Oral history interview with Paul R. Jervay, Sr., 1971.
Paul Reginald Jervay, Sr. (1906-1993) was one of eight children born to Robert Smith Jervay and Mary Alice (McNeil) Jervay, a teacher. Jervay's grandfather, Reverend William R. Jervay, a former slave, served in South Carolina's State Senate during Reconstruction. His father, Robert, founded the R. S. Jervay Printing Company in 1901, and the Cape Fear Journal in 1927. Paul Jervay attended the Gregory Normal Institute and Hampton Institute (University) where he studied printing technology, and later taught linotype for eight years. Jervay returned to Wilmington, North Carolina to assist his father run The Cape Fear Journal, which, in 1945, was renamed The Wilmington Journal. Jervay began working for The Carolina Tribune in Raleigh during the late 1930s and by 1940 he became the owner, publisher, and editor and changed its name to The Carolinian. Jervay married Brenda Yancey, whom he met at Hampton Institute. Together they had two children: Paul Jr., and Prentice Jervay Monroe, a pharmacist. Prentice Jervay Monroe succeeded her father as Publisher in 1993, and Paul Jervay, Jr. succeeded her in 1997.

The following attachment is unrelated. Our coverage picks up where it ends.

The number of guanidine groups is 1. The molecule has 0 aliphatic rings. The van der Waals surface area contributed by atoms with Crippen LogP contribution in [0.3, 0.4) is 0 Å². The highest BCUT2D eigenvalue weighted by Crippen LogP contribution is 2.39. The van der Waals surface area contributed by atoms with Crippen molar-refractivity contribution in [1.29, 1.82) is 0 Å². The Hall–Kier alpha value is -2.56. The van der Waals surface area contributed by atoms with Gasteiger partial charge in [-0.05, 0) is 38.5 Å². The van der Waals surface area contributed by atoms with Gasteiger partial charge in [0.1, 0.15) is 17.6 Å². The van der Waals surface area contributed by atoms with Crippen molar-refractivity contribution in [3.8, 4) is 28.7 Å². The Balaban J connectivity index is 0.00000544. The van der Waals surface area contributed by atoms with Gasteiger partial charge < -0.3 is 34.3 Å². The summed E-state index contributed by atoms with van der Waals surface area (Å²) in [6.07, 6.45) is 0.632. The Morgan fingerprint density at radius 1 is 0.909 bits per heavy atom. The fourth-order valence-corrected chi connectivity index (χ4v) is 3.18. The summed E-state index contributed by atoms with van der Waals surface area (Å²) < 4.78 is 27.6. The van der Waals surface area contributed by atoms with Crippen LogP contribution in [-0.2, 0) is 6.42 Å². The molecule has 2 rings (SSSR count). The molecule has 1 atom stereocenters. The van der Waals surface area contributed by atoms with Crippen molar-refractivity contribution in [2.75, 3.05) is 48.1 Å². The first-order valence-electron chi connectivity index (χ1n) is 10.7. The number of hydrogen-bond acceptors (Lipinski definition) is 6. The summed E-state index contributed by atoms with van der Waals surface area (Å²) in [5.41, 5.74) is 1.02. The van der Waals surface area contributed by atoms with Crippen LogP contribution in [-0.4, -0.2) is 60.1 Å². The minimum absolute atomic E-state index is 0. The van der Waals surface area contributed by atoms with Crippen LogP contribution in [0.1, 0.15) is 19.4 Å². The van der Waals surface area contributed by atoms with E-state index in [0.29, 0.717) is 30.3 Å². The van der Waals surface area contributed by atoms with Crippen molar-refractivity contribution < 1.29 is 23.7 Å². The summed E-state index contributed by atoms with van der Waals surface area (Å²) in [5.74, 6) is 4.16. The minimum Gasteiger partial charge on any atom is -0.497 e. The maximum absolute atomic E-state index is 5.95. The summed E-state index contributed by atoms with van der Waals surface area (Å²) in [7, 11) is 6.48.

Scope and Contents
In this interview with Henry G. La Brie III, Paul R. Jervay, Sr. discusses his family, education, employment history, and work with several black owned and operated newspapers. Jervay shares information on his grandfather, as well as his father who started the Jervay family in the printing and newspaper businesses. In addition he details his brothers' contribution to the family business and provides information on the various newspapers they published, or with whom they worked, including the Norfolk Journal and Guide, and The Chicago Defender. He discusses his work at The Carolinian, and its growth under his leadership: equipment, circulation, staffing, and revenue sources. Jervay shares his views on the importance of, and challenges facing, the black press; and last, its future and impact on black and white communities. He provides his view on the question of whether a paper's ownership dictates its qualification to be identified a black paper. Jervay also talks about the importance of the black press; The Carolinian's affiliation with Amalgamated Publishers, Inc. and the National Newspaper Publishers Association (NNPA); strategies for weeklies to compete with dailies; the importance of the black press as a supplement to the white press; the need for a national news service for African American newspapers; and the importance of investing in the business.